In Augustine's Confessions, book XII, chapters xvi–xvii (23–24), he writes about his disagreements with others over the proper interpretation of the Creation account in Genesis 1. Augustine holds that Genesis 1:1 refers to the out-of-time creation of the spiritual realms and a formless "earth," while his opponents argue that "heaven and earth" refer only to the visible creation.
He quotes their views as follows:
They say: 'Although this may be true, yet Moses did not have these two things in mind when by the revelation of the Spirit he said: "In the beginning God made heaven and earth" (Gen. 1:1). By the word "heaven" he did not mean the spiritual or intellectual creation which continually looks on God's face, nor by the word "earth" did he intend formless matter.' What then? They say: 'What that man had in mind was what we say he meant, and this is what he expressed in those words.' [...]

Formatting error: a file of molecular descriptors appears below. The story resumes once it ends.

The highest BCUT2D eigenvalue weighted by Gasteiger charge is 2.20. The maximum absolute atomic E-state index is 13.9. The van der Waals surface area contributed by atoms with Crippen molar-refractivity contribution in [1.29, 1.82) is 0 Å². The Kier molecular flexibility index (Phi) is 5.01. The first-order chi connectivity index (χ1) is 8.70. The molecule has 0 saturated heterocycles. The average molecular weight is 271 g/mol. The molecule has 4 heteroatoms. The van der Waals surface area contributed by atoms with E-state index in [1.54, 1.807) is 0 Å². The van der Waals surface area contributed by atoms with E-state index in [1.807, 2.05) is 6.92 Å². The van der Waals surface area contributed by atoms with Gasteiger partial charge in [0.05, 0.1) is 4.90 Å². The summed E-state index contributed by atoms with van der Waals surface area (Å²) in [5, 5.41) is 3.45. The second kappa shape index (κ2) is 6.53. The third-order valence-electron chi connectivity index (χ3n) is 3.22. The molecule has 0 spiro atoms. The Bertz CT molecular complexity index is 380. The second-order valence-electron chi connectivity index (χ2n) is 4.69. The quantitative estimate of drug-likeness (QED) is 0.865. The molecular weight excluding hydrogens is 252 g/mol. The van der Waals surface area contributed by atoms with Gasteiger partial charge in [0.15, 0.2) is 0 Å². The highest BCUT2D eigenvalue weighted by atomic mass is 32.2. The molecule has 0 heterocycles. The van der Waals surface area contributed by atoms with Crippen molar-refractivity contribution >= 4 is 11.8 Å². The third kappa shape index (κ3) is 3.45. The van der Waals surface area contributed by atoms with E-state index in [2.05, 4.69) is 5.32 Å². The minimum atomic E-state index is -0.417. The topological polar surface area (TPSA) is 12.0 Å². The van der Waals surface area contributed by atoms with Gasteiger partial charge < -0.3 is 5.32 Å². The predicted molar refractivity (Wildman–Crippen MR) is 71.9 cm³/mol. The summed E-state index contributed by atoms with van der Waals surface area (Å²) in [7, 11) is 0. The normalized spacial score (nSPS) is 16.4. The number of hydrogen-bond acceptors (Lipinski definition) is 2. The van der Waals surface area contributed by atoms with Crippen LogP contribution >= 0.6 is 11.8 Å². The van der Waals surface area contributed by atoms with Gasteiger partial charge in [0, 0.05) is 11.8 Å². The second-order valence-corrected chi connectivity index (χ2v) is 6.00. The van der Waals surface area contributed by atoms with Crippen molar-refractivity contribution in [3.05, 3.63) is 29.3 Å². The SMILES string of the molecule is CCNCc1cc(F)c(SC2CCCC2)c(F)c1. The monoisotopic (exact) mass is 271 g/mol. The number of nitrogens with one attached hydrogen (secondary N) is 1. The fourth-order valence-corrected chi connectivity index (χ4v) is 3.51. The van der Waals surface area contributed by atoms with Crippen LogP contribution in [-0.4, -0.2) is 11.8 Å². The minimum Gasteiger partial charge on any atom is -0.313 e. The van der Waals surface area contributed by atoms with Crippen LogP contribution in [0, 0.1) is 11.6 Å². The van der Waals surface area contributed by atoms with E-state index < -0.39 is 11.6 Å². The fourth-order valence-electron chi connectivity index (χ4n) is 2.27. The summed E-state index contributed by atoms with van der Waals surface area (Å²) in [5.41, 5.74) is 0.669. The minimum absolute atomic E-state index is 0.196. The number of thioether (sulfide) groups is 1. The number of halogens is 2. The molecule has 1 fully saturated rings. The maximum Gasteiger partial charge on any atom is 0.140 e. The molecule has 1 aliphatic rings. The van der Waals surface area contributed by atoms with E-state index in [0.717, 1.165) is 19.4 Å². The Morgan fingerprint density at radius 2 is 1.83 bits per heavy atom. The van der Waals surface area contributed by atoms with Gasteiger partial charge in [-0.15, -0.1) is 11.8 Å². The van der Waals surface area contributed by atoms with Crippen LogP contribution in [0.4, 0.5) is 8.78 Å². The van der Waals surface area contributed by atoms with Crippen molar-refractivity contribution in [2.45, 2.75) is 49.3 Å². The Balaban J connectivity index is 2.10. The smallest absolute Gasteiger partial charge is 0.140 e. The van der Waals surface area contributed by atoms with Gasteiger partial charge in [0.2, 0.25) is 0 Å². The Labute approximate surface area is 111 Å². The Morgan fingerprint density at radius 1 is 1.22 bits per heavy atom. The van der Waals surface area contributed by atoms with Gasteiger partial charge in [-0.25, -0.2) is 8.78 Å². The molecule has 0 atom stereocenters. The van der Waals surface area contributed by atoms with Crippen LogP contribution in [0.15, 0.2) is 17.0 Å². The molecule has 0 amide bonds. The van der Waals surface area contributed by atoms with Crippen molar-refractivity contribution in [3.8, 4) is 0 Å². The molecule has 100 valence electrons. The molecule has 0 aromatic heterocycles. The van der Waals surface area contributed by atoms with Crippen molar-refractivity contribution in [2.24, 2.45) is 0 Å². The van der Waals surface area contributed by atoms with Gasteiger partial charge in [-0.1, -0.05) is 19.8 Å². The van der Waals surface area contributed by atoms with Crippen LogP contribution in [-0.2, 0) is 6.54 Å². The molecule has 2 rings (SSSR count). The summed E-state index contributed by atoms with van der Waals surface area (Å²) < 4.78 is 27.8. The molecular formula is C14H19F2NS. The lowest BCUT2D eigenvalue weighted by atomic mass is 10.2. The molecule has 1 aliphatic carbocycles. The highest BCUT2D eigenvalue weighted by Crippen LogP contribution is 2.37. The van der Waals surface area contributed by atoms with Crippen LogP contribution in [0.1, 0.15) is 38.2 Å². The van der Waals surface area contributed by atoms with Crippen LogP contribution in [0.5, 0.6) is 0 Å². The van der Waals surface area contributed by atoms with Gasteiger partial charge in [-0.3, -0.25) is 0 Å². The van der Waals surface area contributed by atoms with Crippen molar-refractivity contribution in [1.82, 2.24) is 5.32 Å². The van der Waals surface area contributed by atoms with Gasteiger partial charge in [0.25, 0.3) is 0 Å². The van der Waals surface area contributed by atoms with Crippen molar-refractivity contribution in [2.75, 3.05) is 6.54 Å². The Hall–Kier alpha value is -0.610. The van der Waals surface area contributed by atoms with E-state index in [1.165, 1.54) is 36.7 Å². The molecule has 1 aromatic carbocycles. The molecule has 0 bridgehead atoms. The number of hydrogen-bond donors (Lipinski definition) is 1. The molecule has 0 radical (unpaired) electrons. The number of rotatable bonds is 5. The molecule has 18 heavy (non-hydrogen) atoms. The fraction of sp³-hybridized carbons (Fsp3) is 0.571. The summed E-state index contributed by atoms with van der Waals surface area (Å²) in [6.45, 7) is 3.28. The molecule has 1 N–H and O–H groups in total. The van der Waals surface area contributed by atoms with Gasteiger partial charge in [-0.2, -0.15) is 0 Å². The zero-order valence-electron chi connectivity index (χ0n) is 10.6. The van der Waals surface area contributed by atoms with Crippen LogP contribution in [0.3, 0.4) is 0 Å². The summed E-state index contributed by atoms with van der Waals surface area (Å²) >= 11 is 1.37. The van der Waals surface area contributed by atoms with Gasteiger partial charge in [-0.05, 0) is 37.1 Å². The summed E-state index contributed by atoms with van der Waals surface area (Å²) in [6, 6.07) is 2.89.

'By the phrase "heaven and earth"', they say, 'Moses meant to signify in general and concise terms the entire visible world, so that thereafter under the successive days he could arrange one by one each category which it pleased the Holy Spirit to list in this way. The character of the people addressed was rough and carnal, and so he decided to present to them only the visible works of God.' (XII.xvii)
In the Confessions Augustine often argues against the Manicheans, but that's apparently not the case in this section. The people in view here "honour your holy scripture written by that holy man Moses and agree with us that we should follow its supreme authority" (XII.xvi), and the Manicheans certainly didn't do that.
Do scholars have any idea who these opponents were? Do their writings survive?